Man who failed background check seeks compensation through employment tribunal

Former UPS employee dismissed after being told he could be a ‘potential bomb maker’

The Employment Appeals Tribunal has   retired to consider the claimant’s request for €24,000, or two years salary, in compensation

The Employment Appeals Tribunal has retired to consider the claimant’s request for €24,000, or two years salary, in compensation

 


A former employee of United Parcel Service (UPS) was dismissed after being told he could be a “potential bomb-maker or terrorist”, having failed to provide sufficient background security information, an Employment Appeals Tribunal has heard. Francis Deegan (57) was unable to prove his whereabouts or work history for a period of time between 2007 and 2008, before he was hired by the delivery company.

However, the tribunal was told that other employees in a similar situation had only to sign sworn affidavits as to their own histories, including one with a “gap” of seven years. UPS argued Mr Deegan was given ample opportunity to provide documentation and the company denied having referred to him as a potential terrorist or bomb-maker.

The company, which employs more than 200 people at its plant in Finglas in Dublin, was conducting a retrospective audit of staff following post-September 11th regulations introduced by the Department of Transport and enforced by the Irish Aviation Authority (IAA).

Mr Deegan said he had been working for two named employers during the period between 2007 and 2008, with the exception of three months in which he was engaged with Fás. He was unable to secure proof of his employment as a roofer because he had been paid cash in hand and because one of his employers had emigrated.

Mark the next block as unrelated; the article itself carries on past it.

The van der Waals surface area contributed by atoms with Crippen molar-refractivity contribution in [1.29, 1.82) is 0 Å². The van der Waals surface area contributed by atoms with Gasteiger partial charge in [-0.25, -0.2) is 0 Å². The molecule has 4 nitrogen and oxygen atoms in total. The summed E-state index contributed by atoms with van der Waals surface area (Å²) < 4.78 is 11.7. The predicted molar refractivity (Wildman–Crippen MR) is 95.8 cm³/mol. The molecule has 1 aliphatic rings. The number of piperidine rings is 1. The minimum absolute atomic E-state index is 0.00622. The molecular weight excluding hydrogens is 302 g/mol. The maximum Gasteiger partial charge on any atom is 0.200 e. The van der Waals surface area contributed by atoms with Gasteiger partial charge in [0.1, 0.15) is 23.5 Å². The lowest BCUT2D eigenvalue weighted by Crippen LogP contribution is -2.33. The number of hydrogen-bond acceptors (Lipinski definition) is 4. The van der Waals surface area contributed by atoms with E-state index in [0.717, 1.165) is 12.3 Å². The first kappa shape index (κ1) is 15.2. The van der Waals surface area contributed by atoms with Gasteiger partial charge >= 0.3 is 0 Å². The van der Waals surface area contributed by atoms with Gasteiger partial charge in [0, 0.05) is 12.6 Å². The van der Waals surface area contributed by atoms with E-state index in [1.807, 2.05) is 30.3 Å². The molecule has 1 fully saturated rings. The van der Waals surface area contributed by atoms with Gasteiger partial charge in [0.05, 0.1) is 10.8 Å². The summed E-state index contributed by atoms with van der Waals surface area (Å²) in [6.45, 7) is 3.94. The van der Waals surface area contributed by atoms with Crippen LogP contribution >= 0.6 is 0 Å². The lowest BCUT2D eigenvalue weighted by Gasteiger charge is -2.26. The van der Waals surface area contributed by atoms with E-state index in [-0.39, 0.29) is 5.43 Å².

The tribunal heard detailed evidence from Mr Deegan and UPS on the disciplinary process he encountered. The company said it had to dismiss him under the EU Commission Regulation 185, introduced in March 2010 to specifically deal with aviation security in the freight industry.

Mr Deegan, Ballymun, Dublin, had worked as a pre-loader for the company in Finglas, which involved unloading containers, and was paid €12,000 a year. He had formally been in the Army and had worked as a roofing labourer and as a cleaner in Dublin Airport.

Referring to John O’Donovan, a manager at UPS whose function was to make a determination in his case, he said: “That man over there did say to me, ‘you could be a potential bomb-maker or a terrorist’; I’m not making that up. I thought it was a joke at the time.”

In earlier evidence, Mr O’Donovan denied this, saying his comments were designed as a “verbal slap in the face” to impress upon Mr Deegan the gravity of the situation regarding security checks. He told the tribunal there could be serious implications for UPS if it was deemed not to have properly conducted these.

Conor Bowman, for Mr Deegan, had earlier argued that sworn affidavits from other staff members demonstrated a much laxer approach to background checks and said his client had not been afforded an opportunity to sign one in place of providing documentation.

The tribunal retired to consider the claimant’s request for €24,000, or two years salary, in compensation. Reinstatement is not being sought.